Over the past three days the Web Summit has taken over Dublin for the last time. Over 40,000 people attended 21 different summits hosted by more than 1,000 speakers. The topics up for discussion were everything from the ‘death of the smartphone’ to the impact of concussion on sport.

Along the way, there were a few interesting insights into what employers look for in their people and how the hiring process might change in the future. Let’s take a look at three of the most interesting career tips we heard over our three days at Web Summit.

Culture and Attitude are vital to employers

Echoing findings in our recent employment monitor, Neil Vogel spoke about the importance of culture and attitude in reinventing about.com. While it was still a $100 million company About.cm was failing and on its way out of business. When Neil joined the business he set about fixing the culture and fixing the product then fixing everything else. The key changes in culture were overwhelming positivity, a focus on trust and honesty and an effort to hire and retain ‘believers’.

So what does this mean for you? We’ve blogged about the importance of attitude before but this adds an extra layer of detail. By bringing positivity, honesty and faith in the business to your job you aren’t just a ‘good employee’ you have the potential to reinvent a business.

What happens when the Sharing economy turns to the sharing of people?

CEO of Jive Software, Elisa Steele, spoke about another topic close to our hearts, the future of the workplace. During the talk Elisa discussed what would happen if you applied the sharing economy, the Airbnb approach, to people. Her suggestion was that in the future people won’t have one boss or one employer at a time, they’ll have many. Companies will share people and you will work on small projects for some businesses while working on a larger project for another.

It’s an interesting idea and one that certainly fits with the recent trend for people to spend less and less time with each employer and the increased popularity of contract or temporary roles. As a candidate, especially if you’re looking at technology or engineering jobs, your ability to adapt to multiple projects and work with a variety of departments or clients will be vital.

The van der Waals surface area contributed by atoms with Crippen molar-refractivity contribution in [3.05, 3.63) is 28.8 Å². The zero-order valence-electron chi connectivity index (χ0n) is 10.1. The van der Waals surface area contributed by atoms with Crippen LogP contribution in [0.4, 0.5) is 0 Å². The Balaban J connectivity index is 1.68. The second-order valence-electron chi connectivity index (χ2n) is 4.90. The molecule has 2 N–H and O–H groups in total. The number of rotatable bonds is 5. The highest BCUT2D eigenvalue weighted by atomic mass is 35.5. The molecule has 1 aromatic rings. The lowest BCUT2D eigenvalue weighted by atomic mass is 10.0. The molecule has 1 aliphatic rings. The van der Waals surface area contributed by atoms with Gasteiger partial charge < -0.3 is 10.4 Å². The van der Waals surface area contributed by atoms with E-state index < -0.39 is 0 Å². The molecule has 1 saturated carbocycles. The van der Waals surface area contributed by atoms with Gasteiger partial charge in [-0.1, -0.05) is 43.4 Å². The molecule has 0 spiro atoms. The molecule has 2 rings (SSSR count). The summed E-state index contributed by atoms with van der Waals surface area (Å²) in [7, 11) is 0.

The value of your social connections will be key to employers

We already know that employers review your social media presence before hiring you, but Joanna Riley Weidenmiller of 1-Page took that a step further. She suggested that in the future employers will place greater emphasis on the value of your social connections. In other words if you and another candidate have very similar qualifications and both perform well at interview it could come down to your network.

Employers would naturally be drawn to candidates with large networks of similarly skilled workers and former colleagues. From an employer’s point of view, if you have an amazing network they could use that to source teammates for you. The question they asked on stage was, ‘why try to find every superstar one at a time when you can get a whole Basketball team who already know how to succeed together?’

The lesson for candidates here is simple – don’t just work on your social media profile, work on your network. Make connections with former colleagues and skilled peers and curate those connections to make sure that if an employer looks at your network they will find more than just ‘friends’ they’ll find a whole basketball team.

Considering your next move?